That you can’t keep her down for long but also that she surprised me and still does.

8. As the reviews for the book surface, how much of the feedback will you take on board for when you write your next book?

Probably none! I don’t mean that in an arrogant way either but I don’t see how you can write a book to please other people, that would be a recipe for disaster. You write the best book you can. And yes in an ideal world it would be great if everyone loved the book but that’s not going to happen. Novels are so subjective, you can’t please everyone.

9. On the subject of that, I understand you’re currently writing your new book. What can you tell us about it?

It’s changing all the time. I’m a long way into the first draft and I know one of the characters is hiding something from me, that is a huge frustration. It’s the story of two women who were both attacked by the same man years apart. Melody survived but feels dead inside, Eve was killed. When her body is found police connect the cases and Melody embarks on a mission to get to know the dead woman. But the more she finds out about her ‘friend’ the more she realises Eve is the only person who can teach her how to live again.

10. When you get an idea, is it the plot which drives you along the most or the make up of a particular character?

It’s difficult to say. With Precious Thing it was definitely the character that came to me first but with the book I’m writing now the plot did.

11. How did you find your experience of being on the New Blood Panel, was it what you expected?

It was fantastic. There was such a great atmosphere at Harrogate and everyone I met was very friendly and encouraging. You can’t really ask for more as a debut novelist.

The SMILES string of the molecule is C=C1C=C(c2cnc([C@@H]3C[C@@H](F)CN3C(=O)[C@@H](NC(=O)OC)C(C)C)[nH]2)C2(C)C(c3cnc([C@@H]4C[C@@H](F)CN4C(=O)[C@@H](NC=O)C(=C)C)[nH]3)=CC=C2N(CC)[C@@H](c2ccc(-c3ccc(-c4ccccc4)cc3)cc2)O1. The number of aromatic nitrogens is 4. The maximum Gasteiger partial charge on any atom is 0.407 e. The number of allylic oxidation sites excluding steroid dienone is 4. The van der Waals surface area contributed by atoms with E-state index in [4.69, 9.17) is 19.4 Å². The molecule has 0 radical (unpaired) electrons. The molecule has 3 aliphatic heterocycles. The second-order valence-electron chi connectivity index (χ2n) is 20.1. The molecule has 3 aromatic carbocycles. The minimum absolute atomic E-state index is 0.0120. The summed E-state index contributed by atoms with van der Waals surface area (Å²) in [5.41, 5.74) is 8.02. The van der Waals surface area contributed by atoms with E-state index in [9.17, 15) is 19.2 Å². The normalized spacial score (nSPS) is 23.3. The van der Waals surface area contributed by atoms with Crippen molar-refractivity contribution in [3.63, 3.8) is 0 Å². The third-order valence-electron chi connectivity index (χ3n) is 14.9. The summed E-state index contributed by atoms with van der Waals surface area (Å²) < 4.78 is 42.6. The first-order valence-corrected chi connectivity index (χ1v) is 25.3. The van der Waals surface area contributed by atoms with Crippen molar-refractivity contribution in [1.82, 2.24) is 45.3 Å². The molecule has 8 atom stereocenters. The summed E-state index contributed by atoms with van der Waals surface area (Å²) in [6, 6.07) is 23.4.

12. As a debut author what has been the most valuable lesson that you’ve learned so far?

Don’t read Amazon reviews! But seriously it’s probably that just because you’ve written one book doesn’t mean the next one is going to be any easier. I’m finding it a bit like childbirth, I had forgotten all the painful parts.

13. Do you plan a book ahead or do you start the process when the current work in progress is done and dusted?

I had the idea for this one when I was writing the first draft of Precious Thing but it was nothing more than an idea. I wouldn’t want to turn my attention away from the book I’m writing but it definitely makes me feel more comfortable knowing what I’m going to write next. I’ve had the idea for the third book for about a year. I know that’s going to be a very tricky one to pull off!

14. Finally, do you ever see yourself writing a full length story with a male voice?

I’d love to. I might finally understand how they think.


Some friendships fizzle out. Rachel and Clara promised theirs would last for ever.

They met when Rachel was the new girl in class and Clara was the friend everyone wanted. Now in their

late twenties Rachel has everything while Clara’s life is spiralling further out of control. Then Clara


Imagine discovering something about your oldest friend that forces you to question everything you’ve

shared together. The truth is always there. But only if you choose to see it.